Leaving manufacturing to professionals

Th 94750

Pros and Cons of Outsourcing

Increasingly, optical equipment companies realize manufacturing is not what they do best.


When the boom hit in 1999, most optical communications equipment companies were manufacturing their own products using proprietary assembly processes. Back then, out sourcing manufacturing was generally viewed as an unusual strategy. Optical equipment companies faced several hurdles on the manufacturing front, ranging from a lack of standards and protection of intellectual property to the need to establish repeatable manufacturing and test processes. Today, not much has changed, except for a growing realization that a manufacturing infrastructure is needed for the industry to rapidly mature.

Unlike most optical vendors, switching and transport systems company Sycamore Networks (Chelmsford, MA), founded in 1998, has outsourced all of its manufacturing since the beginning-the transport boxes as well as the board-level components that go into them. "We ship directly from our contract manufacturers to our end users," says John Dowling, Sycamore's vice president of operations. "In our early days, we were being knocked for our outsource strategy."

Today, outsourcing is the path many in the industry are taking, and Sycamore's strategy is being validated. "It has given us dramatic flexibility to rapidly vary production capacity," says Dowling. "If product A is selling this quarter versus product B, we can rapidly switch." The flexibility results from working with multiple tier one contract manufacturers, which ensures access to several plants. The company duplicates tooling among contractors to ensure access to manufacturing capacity.

Sycamore reviews its contract manufacturers on a quarterly basis, assessing quality, pricing, and responsiveness, among other criteria. "On a quarter-to-quarter basis, we are rewarding our suppliers with additional work," says Dowling. Double-tooling the programs may result in more costs to Sycamore, but the flexibility it offers is well worth it. "Normally, a customer will come in here and say, 'I need a 50% uptick in my order.' If I had a dedicated facility, it would be very tough to do a 50% swing within one quarter, but by having it dual-sourced, it is only a 25% swing, which you contractually negotiate up-front."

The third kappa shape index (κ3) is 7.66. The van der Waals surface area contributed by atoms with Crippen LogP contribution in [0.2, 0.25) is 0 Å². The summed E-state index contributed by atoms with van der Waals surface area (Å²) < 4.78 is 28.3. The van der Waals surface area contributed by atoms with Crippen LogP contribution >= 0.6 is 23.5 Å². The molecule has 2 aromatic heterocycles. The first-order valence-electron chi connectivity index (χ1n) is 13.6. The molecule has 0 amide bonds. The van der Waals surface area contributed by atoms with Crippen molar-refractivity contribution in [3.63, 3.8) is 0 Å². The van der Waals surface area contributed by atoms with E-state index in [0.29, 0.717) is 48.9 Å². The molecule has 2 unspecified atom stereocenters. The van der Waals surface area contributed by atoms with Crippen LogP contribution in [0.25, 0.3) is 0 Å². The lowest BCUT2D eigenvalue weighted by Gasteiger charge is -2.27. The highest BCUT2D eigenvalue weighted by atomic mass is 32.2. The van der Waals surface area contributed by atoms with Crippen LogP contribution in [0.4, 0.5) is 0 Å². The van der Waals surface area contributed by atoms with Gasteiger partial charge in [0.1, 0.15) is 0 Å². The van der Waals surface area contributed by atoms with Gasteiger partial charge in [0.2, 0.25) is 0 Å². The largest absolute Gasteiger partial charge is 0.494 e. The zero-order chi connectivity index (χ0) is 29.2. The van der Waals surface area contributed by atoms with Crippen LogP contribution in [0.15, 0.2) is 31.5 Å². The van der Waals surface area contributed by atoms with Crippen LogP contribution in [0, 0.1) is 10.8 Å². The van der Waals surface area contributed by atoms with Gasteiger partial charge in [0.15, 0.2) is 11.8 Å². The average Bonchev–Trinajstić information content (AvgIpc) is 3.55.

Like Sycamore, many optical communications equipment companies are now aware of the potential cost savings and efficiencies of outsourcing. These vendors are developing technology and test processes that facilitate high-volume manufacturing, despite weak demand in many product areas and the difficulty of forecasting when this situation may turn around. "In the last year, the trend toward outsourcing has, if anything, accelerated," agrees Pete Farmer, director of optical-networking practice at Strategies Unlimited (Mountain View, CA). (Strategies Unlimited is part of the PennWell Advanced Technology Group, which publishes Lightwave.) "Much of the problem that people ended up having from a financial standpoint was huge inventory buildups last year, and that is both at the systems level and at the component level. One of the real advantages of working with a contract manufacturer is that the company is offloading the task of inventory management."

Different mentality
In theory, contract manufacturers can produce products faster and cheaper. These companies know how to optimize manufacturing processes, and their size allows them to leverage economies of scale for semi-automation or full automation and when negotiating pricing on subcomponents with their supply chain.

"If you look at the overall benefits of outsourcing manufacturing for an OEM, it is back to the same model that we use in electronics...we focus on manufacturing and that allows the OEM to focus on their core competencies, which tend to be centered around design and marketing," says Pete Tomaiuolo, manager of global optoelectronic technology at Celestica, an electronics manufacturing services (EMS) company headquartered in Toronto. "So the same really applies to the optical companies. They are beginning to recognize that their value-add comes in the product IP [intellectual property] versus the manufacturing technologies." Celestica operates optoelectronic centers in five countries: Toronto, Ontario; Laem Chabang, Thailand; Salem, NH; Kidsgrove, England; and Vimercate, Italy.

If the product is more mature and in a more steady state from a volume perspective, it is easier to outsource than a system or subsystem that is going through a lot of design changes. However, some contract manufacturers can handle new-product introductions as well as established sellers. What an OEM is willing to outsource to an EMS provider depends on the company's comfort level, observes Tomaiuolo.